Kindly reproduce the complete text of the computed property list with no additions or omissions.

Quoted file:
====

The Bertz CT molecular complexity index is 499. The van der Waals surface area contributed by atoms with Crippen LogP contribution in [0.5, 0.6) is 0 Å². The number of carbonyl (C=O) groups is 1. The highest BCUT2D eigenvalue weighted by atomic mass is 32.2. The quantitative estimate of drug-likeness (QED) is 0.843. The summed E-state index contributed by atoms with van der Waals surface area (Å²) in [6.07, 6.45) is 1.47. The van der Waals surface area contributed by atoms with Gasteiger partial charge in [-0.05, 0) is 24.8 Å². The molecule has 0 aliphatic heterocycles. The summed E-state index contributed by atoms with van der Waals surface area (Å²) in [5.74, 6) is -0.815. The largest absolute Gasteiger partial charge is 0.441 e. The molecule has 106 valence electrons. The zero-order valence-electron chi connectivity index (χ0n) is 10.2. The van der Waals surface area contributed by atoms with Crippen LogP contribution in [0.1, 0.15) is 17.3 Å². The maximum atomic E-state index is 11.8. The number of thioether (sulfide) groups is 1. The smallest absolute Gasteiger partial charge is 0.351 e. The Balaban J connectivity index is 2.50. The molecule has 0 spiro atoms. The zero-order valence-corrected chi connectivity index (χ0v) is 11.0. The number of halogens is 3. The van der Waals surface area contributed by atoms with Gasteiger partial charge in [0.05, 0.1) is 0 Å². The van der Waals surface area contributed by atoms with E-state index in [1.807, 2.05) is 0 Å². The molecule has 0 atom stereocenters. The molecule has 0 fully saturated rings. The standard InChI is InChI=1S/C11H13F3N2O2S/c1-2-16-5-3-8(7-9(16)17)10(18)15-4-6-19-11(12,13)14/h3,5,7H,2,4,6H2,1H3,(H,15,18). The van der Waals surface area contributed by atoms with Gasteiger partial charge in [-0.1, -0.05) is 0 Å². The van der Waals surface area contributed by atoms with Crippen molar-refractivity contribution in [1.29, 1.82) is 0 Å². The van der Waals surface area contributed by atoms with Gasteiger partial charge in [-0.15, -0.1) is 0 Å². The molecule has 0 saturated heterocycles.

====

The Bertz CT molecular complexity index is 499. The van der Waals surface area contributed by atoms with Crippen LogP contribution in [0.5, 0.6) is 0 Å². The number of carbonyl (C=O) groups is 1. The highest BCUT2D eigenvalue weighted by atomic mass is 32.2. The quantitative estimate of drug-likeness (QED) is 0.843. The summed E-state index contributed by atoms with van der Waals surface area (Å²) in [6.07, 6.45) is 1.47. The van der Waals surface area contributed by atoms with Gasteiger partial charge in [-0.05, 0) is 24.8 Å². The molecule has 0 aliphatic heterocycles. The summed E-state index contributed by atoms with van der Waals surface area (Å²) in [5.74, 6) is -0.815. The largest absolute Gasteiger partial charge is 0.441 e. The molecule has 106 valence electrons. The zero-order valence-electron chi connectivity index (χ0n) is 10.2. The van der Waals surface area contributed by atoms with Crippen LogP contribution in [0.1, 0.15) is 17.3 Å². The maximum atomic E-state index is 11.8. The number of thioether (sulfide) groups is 1. The smallest absolute Gasteiger partial charge is 0.351 e. The Balaban J connectivity index is 2.50. The molecule has 0 spiro atoms. The zero-order valence-corrected chi connectivity index (χ0v) is 11.0. The number of halogens is 3. The van der Waals surface area contributed by atoms with Gasteiger partial charge in [0.05, 0.1) is 0 Å². The van der Waals surface area contributed by atoms with E-state index in [1.807, 2.05) is 0 Å². The molecule has 0 atom stereocenters. The molecule has 0 fully saturated rings. The standard InChI is InChI=1S/C11H13F3N2O2S/c1-2-16-5-3-8(7-9(16)17)10(18)15-4-6-19-11(12,13)14/h3,5,7H,2,4,6H2,1H3,(H,15,18). The van der Waals surface area contributed by atoms with Gasteiger partial charge in [-0.1, -0.05) is 0 Å². The van der Waals surface area contributed by atoms with Crippen molar-refractivity contribution in [1.29, 1.82) is 0 Å². The van der Waals surface area contributed by atoms with Gasteiger partial charge in [-0.15, -0.1) is 0 Å². The molecule has 0 saturated heterocycles.